They were named the makers of the nation’s best ice cream in 2008 by Good Morning America; they were chosen as Michigan’s second best ice cream parlor by MLive in 2012; and now, in 2016, USAToday’s 10Best poll has crowned Moomers Homemade Ice Cream of Traverse City, MI as the king of America’s ice cream parlors. Are you starting to get the idea that Moomers makes some pretty good ice cream? Third place Doumar’s of Norfolk, VA is famous for the invention of the ice cream cone. Coming in tenth (out of 20 finalists chosen by a team of experts) is our personal favorite ice cream spot, Woodside Farm Creamery of Hockessin, DE, where you can gaze upon the herd of Jerseys that produced the ice cream you are at that moment licking.
The scenario: two flavors in one cup (or on one cone). The question: is it important to coordinate the flavors? That was the discussion between Sue and Bruce as we exchanged spoonfuls of our cup of lemon coconut topped with peanut butter and jelly. The lemon in the lemon coconut was gentle, evoking the light lemon flavor of lemon cake rather than the tart lemon of, say, lemonade. The jelly in the peanut butter and jelly was strawberry, a better choice than grape, even if it evokes the sandwich less accurately. Continue reading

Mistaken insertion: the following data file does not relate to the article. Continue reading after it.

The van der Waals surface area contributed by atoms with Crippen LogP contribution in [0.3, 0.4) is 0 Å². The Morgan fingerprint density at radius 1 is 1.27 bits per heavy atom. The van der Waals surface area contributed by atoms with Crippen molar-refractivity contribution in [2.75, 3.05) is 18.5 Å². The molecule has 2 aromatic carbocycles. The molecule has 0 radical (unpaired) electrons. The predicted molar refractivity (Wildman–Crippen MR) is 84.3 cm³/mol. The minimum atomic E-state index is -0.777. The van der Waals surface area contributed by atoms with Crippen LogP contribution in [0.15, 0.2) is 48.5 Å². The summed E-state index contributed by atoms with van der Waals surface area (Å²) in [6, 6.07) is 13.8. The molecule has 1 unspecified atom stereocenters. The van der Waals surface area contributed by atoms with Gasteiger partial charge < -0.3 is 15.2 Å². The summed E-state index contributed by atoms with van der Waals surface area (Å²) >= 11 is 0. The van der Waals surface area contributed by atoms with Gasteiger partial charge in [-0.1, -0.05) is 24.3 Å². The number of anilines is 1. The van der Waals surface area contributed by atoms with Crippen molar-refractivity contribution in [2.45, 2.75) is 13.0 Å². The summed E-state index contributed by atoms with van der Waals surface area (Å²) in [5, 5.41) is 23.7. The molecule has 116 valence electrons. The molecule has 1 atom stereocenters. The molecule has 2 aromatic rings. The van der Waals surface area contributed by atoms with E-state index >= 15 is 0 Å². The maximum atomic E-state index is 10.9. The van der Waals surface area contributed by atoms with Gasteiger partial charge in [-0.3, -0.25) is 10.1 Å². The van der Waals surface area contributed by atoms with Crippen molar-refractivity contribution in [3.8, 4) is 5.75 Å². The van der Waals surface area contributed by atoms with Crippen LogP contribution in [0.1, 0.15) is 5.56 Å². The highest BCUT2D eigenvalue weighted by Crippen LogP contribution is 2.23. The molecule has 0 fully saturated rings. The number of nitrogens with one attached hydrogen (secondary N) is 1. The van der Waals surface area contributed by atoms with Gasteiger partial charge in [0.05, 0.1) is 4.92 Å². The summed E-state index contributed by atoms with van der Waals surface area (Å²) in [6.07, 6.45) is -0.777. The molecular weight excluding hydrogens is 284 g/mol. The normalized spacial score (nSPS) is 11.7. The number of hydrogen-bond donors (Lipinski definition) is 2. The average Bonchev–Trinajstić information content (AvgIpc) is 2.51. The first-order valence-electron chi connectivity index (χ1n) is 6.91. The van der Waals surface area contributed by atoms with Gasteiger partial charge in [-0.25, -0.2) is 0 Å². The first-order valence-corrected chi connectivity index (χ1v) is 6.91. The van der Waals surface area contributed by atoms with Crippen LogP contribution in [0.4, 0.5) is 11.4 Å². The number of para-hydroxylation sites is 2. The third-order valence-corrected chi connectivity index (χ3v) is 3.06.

Woodside Farm Creamery of Hockessin, Delaware (just outside of Wilmington) makes good ice cream. Really good ice cream. From the milk from their own cows. This ice cream is so good that we always get it straight, with no sauces or toppings or whipped cream to interfere with the enjoyment of ice cream perfection. We make one exception to that rule, however. That’s on opening day each spring, when Woodside Farm runs their BYOB special: bring your own banana and get half off a banana split! That happens this Saturday, March 21st. See you there – we’ll be the ones with a whole banana bunch for those sad banana-less souls.
Woodside Farm calls their ice cream “Farm Fresh,” and this is literally true. The ice cream they make and sell is produced from milk provided by the Jersey cows right here on their farm. This ice cream is extraordinarily thick and dense, with an almost chewy texture. It’s not too sweet, and as it warms up it softens rather than melts into a puddle. The milk from the small Jersey cows on this farm is especially rich in butterfat and protein, and the resulting ice cream, no matter which flavor you choose, tastes most of all of dairy richness. This is among the finest ice creams we’ve ever had the pleasure of spooning into, but its creamy intensity might be too overwhelming for daily consumption. Continue reading